Tell the person, if they do have a problem with you, you’d prefer to talk about it with them behind closed doors, as you are doing now. This is usually enough to put the person on notice that there is a price to be paid for dragging you into political games.

What if your boss is the one playing politics?

If your boss is playing politics with you, that’s a different matter entirely. Bosses must be handled much more carefully if your intention is to survive in the organization.

It’s unlikely your boss will be jealous of you, seeking revenge, or trying to make him or herself look good at your expense.

When bosses play political games, it’s more likely they believe you have failed them in some way. Or they simply don’t like you.

If your boss doesn’t like you, it’s personal and there’s not much you can do about that. If he or she is actively trying to get rid of you, the only thing that might be able to save you is the goodwill you have built up in the organization.

That’s why maintaining high standards of work product and productivity is so important for political survival. It’s one of the few defenses that might work against a personal attack from a superior.

Go to those influential people you have been cultivating all those years and talk it over with them confidentially. They might be willing to give you some insight into your boss’s thinking, and in some cases, even willing to intercede on your behalf. At the very least they will realize someone they like and rely on is being threatened.

Word will get around. Other managers on your boss’s level might start asking themselves why your boss is trying to pressure such a good employee. Bosses care about their reputations as much or more than anyone and this might give you a little bargaining power.

But if your boss is determined to get rid of you, realistically there’s very little you can do to change that attitude.

If you want to keep your job, and keep working for your boss, try to defuse the situation by taking the direct approach.

Ask for a meeting with your boss. In the meeting ask him or her to tell you clearly what the problem is. Write down what your boss says. Don’t try to defend yourself or make excuses, just listen, and take notes.

Thank your boss for his time, and say you’d like to think about what he has said. After the meeting, look over the notes critically. See if your boss has a point. Your job is at stake, so it’s worth it to be tough on yourself.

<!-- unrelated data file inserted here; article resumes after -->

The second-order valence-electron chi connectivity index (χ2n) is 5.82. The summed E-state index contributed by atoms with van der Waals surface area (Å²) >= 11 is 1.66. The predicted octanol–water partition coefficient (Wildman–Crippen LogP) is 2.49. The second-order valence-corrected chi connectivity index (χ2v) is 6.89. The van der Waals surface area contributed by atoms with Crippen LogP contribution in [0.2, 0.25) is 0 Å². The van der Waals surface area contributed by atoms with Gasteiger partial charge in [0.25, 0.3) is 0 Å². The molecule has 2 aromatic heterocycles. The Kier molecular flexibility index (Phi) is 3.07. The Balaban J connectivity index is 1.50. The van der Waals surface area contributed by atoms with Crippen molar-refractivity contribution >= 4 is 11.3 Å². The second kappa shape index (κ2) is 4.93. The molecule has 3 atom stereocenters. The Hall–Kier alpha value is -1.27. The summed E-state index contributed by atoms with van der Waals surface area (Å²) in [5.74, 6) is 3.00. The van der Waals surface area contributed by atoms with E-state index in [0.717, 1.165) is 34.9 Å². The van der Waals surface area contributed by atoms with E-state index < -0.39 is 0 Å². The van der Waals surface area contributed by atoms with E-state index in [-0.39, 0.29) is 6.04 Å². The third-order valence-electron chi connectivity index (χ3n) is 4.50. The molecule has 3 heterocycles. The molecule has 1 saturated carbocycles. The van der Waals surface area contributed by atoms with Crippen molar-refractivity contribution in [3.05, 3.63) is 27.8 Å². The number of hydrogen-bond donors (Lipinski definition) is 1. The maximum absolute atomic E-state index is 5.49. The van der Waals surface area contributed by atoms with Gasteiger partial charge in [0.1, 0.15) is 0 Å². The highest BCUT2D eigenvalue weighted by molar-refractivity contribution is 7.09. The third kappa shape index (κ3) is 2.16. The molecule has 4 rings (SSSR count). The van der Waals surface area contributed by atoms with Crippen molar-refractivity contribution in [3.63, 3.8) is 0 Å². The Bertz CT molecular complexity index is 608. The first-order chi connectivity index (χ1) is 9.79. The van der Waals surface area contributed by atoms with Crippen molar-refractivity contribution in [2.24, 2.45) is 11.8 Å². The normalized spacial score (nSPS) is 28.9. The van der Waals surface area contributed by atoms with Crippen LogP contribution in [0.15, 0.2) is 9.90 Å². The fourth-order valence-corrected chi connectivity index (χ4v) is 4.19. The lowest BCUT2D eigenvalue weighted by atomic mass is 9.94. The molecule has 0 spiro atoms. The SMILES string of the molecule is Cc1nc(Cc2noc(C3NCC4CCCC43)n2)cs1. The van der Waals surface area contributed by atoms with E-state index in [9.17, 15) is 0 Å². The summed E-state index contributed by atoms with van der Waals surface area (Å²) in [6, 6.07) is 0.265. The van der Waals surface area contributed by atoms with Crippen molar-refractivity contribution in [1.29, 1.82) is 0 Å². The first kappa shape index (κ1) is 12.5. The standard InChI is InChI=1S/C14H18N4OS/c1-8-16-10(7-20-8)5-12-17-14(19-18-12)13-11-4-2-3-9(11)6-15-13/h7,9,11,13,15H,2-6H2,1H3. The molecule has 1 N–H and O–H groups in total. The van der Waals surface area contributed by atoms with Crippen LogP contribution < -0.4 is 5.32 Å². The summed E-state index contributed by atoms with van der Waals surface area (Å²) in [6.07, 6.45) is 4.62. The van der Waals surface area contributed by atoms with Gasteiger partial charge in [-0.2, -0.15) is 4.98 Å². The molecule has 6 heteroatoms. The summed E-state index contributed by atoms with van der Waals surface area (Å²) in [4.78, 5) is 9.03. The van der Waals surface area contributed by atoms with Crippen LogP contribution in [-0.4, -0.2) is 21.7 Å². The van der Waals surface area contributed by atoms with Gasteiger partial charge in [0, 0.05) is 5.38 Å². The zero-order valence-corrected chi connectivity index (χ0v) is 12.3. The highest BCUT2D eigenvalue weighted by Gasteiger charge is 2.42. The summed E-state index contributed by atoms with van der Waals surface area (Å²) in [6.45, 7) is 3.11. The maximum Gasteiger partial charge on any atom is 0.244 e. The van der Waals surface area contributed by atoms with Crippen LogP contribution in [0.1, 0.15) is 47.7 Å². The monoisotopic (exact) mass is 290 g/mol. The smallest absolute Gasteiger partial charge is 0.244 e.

Then spend some time drafting some counterpoints addressing your boss’s complaints. Don’t be defensive or offer excuses. Instead suggest concrete, practical alternatives to each point your boss raised.

Ask for another meeting with your boss. In this meeting, go through the list point by point. Be businesslike and polite. Give your boss a timeline for when the suggested changes will take place. As the timeline runs down, have more meetings with your boss and show the progress you have made, as planned in the schedule.

At the very least your boss will see you are listening to his (her) concerns and are willing to adapt your behavior. Maybe your boss will even change his (her) mind about you. Stranger things have happened.

But remember that all bosses are not worth working for, and the same goes with all companies. If you hate your boss, and you hate your job, think about making a change before the change is made for you.

If your reputation is good, you can always get a better position with a new company. After all, you’re the one you have to live with, not your boss.

The bottom line:

Don’t play politics. Rely on your reputation instead. But don’t always avoid conflict. When your standing in the firm is at stake, sometimes you must react. In office politics, it’s best to play nice. But you’ve also got to be able to bite.